The BRCA Exchange will enable the development of a federated network to share BRCA data using the application programming interface (API) developed by the GA4GH Data Working Group. Such technical capabilities, developed in conjunction with members of the BRCA Challenge’s Evidence Gathering Group, will allow organizations around the globe to share their data directly with the BRCA Exchange. “By aggregating genomic and clinical data from around the world, the BRCA Exchange will significantly expand clinical impact because it will allow us to bring together currently siloed data-sets to facilitate classifying variants of uncertain significance and resolving those with differing interpretations,” said Heidi Rehm, Director of the Laboratory for Molecular Medicine at Partners Healthcare and member of the BRCA Challenge’s Steering Committee.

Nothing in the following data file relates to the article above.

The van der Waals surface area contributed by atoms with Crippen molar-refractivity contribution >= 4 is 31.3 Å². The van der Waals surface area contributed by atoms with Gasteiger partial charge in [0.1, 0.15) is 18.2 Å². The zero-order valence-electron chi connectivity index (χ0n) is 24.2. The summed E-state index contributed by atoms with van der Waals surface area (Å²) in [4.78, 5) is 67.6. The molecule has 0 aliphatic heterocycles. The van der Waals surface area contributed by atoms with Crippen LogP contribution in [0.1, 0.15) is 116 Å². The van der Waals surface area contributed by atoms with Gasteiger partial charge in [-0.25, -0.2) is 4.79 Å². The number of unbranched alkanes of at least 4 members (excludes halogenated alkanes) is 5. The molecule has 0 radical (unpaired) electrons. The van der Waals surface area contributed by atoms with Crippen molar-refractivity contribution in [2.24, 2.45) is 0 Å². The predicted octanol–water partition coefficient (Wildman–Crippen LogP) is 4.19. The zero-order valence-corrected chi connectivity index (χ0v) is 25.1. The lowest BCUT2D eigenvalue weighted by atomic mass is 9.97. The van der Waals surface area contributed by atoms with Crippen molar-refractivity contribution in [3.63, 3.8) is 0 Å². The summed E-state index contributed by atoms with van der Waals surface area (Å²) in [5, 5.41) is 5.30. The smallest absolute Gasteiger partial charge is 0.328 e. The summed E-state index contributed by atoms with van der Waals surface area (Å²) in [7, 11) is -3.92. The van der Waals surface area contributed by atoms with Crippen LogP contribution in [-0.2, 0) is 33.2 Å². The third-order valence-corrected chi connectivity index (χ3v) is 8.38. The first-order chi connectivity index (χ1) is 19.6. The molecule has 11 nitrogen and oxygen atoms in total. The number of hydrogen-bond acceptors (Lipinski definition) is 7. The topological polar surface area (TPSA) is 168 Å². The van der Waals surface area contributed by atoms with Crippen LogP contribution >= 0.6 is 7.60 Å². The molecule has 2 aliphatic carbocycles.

Version 1.0 of the BRCA Exchange, which is expected to launch later this year, will offer a third tier of access, visible only to credentialed users. This space will allow for improved variant classification by aggregating and hosting case-­level evidence. “The BRCA Exchange will enable global engagement directly with data holders, clinicians, patients, and advocates,” said Sir John Burn, Professor of Clinical Genetics at Newcastle University and co­-chair of the BRCA Challenge’s Steering Committee. “Aggregating global knowledge and making it freely accessible to the community will inform clinical care and improve expert classification efforts around the world.”

Funded primarily by the US National Institutes of Health’s BD2K program, the BRCA Exchange was built with significant expert input from the UC Santa Cruz Genomics Institute.